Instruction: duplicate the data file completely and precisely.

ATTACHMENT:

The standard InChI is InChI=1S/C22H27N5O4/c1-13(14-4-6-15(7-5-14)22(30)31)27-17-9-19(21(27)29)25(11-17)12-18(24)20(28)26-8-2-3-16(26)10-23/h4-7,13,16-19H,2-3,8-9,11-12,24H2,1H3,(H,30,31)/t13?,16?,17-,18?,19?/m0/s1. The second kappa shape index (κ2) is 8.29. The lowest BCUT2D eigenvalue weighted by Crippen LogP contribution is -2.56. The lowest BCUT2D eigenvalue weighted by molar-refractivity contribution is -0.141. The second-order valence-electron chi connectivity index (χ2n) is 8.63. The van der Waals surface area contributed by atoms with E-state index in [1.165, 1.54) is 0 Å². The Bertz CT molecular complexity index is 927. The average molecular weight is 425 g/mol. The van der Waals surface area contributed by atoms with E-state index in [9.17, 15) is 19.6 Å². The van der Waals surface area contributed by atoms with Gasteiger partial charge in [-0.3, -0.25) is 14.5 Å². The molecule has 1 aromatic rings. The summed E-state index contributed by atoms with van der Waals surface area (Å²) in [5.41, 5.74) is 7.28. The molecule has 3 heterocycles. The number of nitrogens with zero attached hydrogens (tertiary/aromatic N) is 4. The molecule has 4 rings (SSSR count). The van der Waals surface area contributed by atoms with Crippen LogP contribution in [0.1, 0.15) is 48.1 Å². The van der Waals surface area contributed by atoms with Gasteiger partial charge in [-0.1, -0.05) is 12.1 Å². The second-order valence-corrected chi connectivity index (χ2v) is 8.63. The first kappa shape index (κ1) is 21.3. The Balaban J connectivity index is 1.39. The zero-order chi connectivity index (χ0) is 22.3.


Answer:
The standard InChI is InChI=1S/C22H27N5O4/c1-13(14-4-6-15(7-5-14)22(30)31)27-17-9-19(21(27)29)25(11-17)12-18(24)20(28)26-8-2-3-16(26)10-23/h4-7,13,16-19H,2-3,8-9,11-12,24H2,1H3,(H,30,31)/t13?,16?,17-,18?,19?/m0/s1. The second kappa shape index (κ2) is 8.29. The lowest BCUT2D eigenvalue weighted by Crippen LogP contribution is -2.56. The lowest BCUT2D eigenvalue weighted by molar-refractivity contribution is -0.141. The second-order valence-electron chi connectivity index (χ2n) is 8.63. The van der Waals surface area contributed by atoms with E-state index in [1.165, 1.54) is 0 Å². The Bertz CT molecular complexity index is 927. The average molecular weight is 425 g/mol. The van der Waals surface area contributed by atoms with E-state index in [9.17, 15) is 19.6 Å². The van der Waals surface area contributed by atoms with Gasteiger partial charge in [-0.3, -0.25) is 14.5 Å². The molecule has 1 aromatic rings. The summed E-state index contributed by atoms with van der Waals surface area (Å²) in [5.41, 5.74) is 7.28. The molecule has 3 heterocycles. The number of nitrogens with zero attached hydrogens (tertiary/aromatic N) is 4. The molecule has 4 rings (SSSR count). The van der Waals surface area contributed by atoms with Crippen LogP contribution in [0.1, 0.15) is 48.1 Å². The van der Waals surface area contributed by atoms with Gasteiger partial charge in [-0.1, -0.05) is 12.1 Å². The second-order valence-corrected chi connectivity index (χ2v) is 8.63. The first kappa shape index (κ1) is 21.3. The Balaban J connectivity index is 1.39. The zero-order chi connectivity index (χ0) is 22.3.